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Journal Articles American Journal of Indigenous Studies Year : 2016

Initial Cultivation from Hunters' Perspective


Most theories of the transition to agriculture have to use strong assumptions to explain initial cultivation given its low productivity and high risk. We propose an alternative explanation in which initial cultivation is viewed from hunters' perspective, i.e. is part of an hunting strategy, namely baiting. Indeed, the hunt of large preys has been prized in foragers societies of all epochs. According to niche construction theory, Holocene hunters have had to create open-spaces in the dense vegetation since their rich edges attract wild game, especially large herbivores. To enhance this attractiveness, it is likely that hunters have developed food plots by transplanting and cultivating some wild plants, including the progenitors of future domesticates. As an alternative to hunt drive, another advantage of baiting is that, when food plots are corralled, it may lead to the capture of animals. The latter were kept alive either to be slaughter later or to be tamed. The hunting strategy based on baiting through initial cultivation may therefore have also contributed to the prey pathway to initial domestication. The hunting and the domestication processes of Near-Eastern wild caprines provide archaeological evidence supporting our view.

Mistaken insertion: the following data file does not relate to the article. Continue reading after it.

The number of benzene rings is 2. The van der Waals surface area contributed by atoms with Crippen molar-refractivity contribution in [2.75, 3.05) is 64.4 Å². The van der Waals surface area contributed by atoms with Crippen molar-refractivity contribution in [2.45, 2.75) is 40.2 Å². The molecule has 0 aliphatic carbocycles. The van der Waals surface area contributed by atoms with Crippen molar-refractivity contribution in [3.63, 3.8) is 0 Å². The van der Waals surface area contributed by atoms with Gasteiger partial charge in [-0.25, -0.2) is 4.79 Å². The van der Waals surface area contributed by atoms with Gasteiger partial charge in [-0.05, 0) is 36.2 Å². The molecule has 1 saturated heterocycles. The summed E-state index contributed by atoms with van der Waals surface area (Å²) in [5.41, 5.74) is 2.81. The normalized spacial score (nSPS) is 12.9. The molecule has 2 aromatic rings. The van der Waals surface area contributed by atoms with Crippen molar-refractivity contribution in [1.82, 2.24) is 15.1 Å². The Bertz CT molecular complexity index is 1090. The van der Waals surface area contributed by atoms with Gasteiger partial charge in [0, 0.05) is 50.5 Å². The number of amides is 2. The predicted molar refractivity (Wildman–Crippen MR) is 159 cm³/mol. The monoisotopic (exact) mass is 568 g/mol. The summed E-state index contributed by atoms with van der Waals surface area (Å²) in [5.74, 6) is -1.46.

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hal-01443283 , version 1 (23-01-2017)



  • HAL Id : hal-01443283 , version 1


Serge Svizzero. Initial Cultivation from Hunters' Perspective. American Journal of Indigenous Studies, 2016, 1 (1), pp.B15-B35. ⟨hal-01443283⟩
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